Scientists used a 3-pronged approach to improve rice varieties’ tolerance of drought. It involved the characterization of drought profiles of rainfed rice production systems using GIS, the use of conventional breeding and marker-assisted selection (see On your mark, get set, select; also see From genes to farmers’ fields ) to develop drought-tolerant rice, and the use of integrated management options (manipulation of sowing dates, fertilizer regimes, and sowing density) to cope with the effects of drought stress.
As a result, several traits contributing to drought tolerance have been identified, along with the sources of drought tolerance. Work is under way to identify drought QTLs and produce drought-tolerant lines.
The threat of climate change, however, is greatly aggravating the drought problem. “The impact of climate change is already being felt in Africa through increased incidences and severity of droughts and floods,” states Dr. Baboucarr Manneh, a WARDA biotechnologist deeply involved in drought research. “One of the most viable options to enable farmers to adapt to climate change is the use of rice varieties with good tolerance of drought.”
Dr. Manneh is coordinating the African component of an IRRI project on stress-tolerant rice for poor farmers in Africa and South Asia (STRASA), which was launched last year.
Funded by the Bill & Melinda Gates Foundation, the STRASA project aims to accelerate the development and delivery of improved rice varieties tolerant of five major stresses—drought, submergence, salinity, iron toxicity, and low temperature. It seeks to develop integrated management options that would mitigate the negative effects of climate change in rice-based systems in these regions. Ultimately, however, it hopes to increase rice yields and the incomes of resource-poor smallholder farmers.
International researchers from IRRI and WARDA as well as partners from national agricultural research institutes, government extension, and civil society groups in 17 countries are very much involved in STRASA.
WARDA is IRRI’s main partner in implementing the African component of this project. STRASA’s member countries in Africa are Benin, Burkina Faso, Gambia, Ghana, Guinea, Mali, Nigeria, and Senegal in West Africa, as well as Ethiopia, Madagascar, Mozambique, Rwanda, Tanzania, and Uganda in eastern and southern Africa.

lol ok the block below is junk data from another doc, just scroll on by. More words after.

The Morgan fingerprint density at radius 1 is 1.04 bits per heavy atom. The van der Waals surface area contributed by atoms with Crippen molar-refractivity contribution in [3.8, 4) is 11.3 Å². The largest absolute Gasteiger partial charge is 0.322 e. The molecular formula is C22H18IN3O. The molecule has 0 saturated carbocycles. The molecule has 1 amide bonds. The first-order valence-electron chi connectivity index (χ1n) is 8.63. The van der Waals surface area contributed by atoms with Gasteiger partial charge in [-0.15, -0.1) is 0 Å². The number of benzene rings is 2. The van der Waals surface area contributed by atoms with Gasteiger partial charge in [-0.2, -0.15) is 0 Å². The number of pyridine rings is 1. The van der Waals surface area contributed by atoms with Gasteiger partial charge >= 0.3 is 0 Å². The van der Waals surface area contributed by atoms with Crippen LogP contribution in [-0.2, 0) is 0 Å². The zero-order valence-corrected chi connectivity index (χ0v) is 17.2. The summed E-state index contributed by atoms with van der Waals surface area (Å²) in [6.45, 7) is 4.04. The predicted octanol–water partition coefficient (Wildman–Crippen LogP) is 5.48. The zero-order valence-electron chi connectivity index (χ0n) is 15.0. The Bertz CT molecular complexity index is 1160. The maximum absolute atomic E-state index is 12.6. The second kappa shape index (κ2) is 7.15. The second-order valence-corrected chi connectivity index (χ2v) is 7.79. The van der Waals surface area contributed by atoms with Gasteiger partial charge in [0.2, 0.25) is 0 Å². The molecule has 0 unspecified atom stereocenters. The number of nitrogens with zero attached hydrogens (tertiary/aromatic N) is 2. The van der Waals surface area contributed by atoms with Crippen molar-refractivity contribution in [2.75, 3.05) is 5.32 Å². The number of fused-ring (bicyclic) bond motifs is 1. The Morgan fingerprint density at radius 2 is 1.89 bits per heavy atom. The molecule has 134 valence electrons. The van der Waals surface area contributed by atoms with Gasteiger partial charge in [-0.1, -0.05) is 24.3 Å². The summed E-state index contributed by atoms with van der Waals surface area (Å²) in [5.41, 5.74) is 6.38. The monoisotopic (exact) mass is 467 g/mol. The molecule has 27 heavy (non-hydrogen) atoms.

In February 2009, stakeholders met at WARDA’s regional station in Ibadan, Nigeria, to review the project’s progress and plans for 2009. In this meeting, Dr. Manneh highlighted some of the achievements made in 2008: seed production of improved and stress-tolerant varieties that will be evaluated in the project countries through farmer participatory varietal selection; training of national scientists, technicians, and farmers in modern breeding approaches, improved seed production, and impact assessment; implementation of improved and standardized screening facilities at WARDA research stations for the different stresses; and the establishment of a network of national scientists and partners in the project countries. The plans for 2009 include participatory varietal selection methods, seed production mechanisms, impact assessment studies, and monitoring and evaluation.
Dr. Manneh felt that the meeting was special because, aside from the participation of representatives from 16 sub-Saharan African countries, Mrs. Penda Gueye-Cisse, president of the West and Central Africa Women Rice Farmers’ Association, and a number of private seed producers also came to give their feedback on the project.
Local scientists and farmers will collaborate to field-test those new stress-tolerant varieties in some “hotspots” in Africa.
“We realize that drought is a complex problem and it has to be addressed on several fronts,” Dr. Manneh explained. “But we are sure that this joint effort on stress-tolerant rice will have widespread application in rainfed systems in Africa.”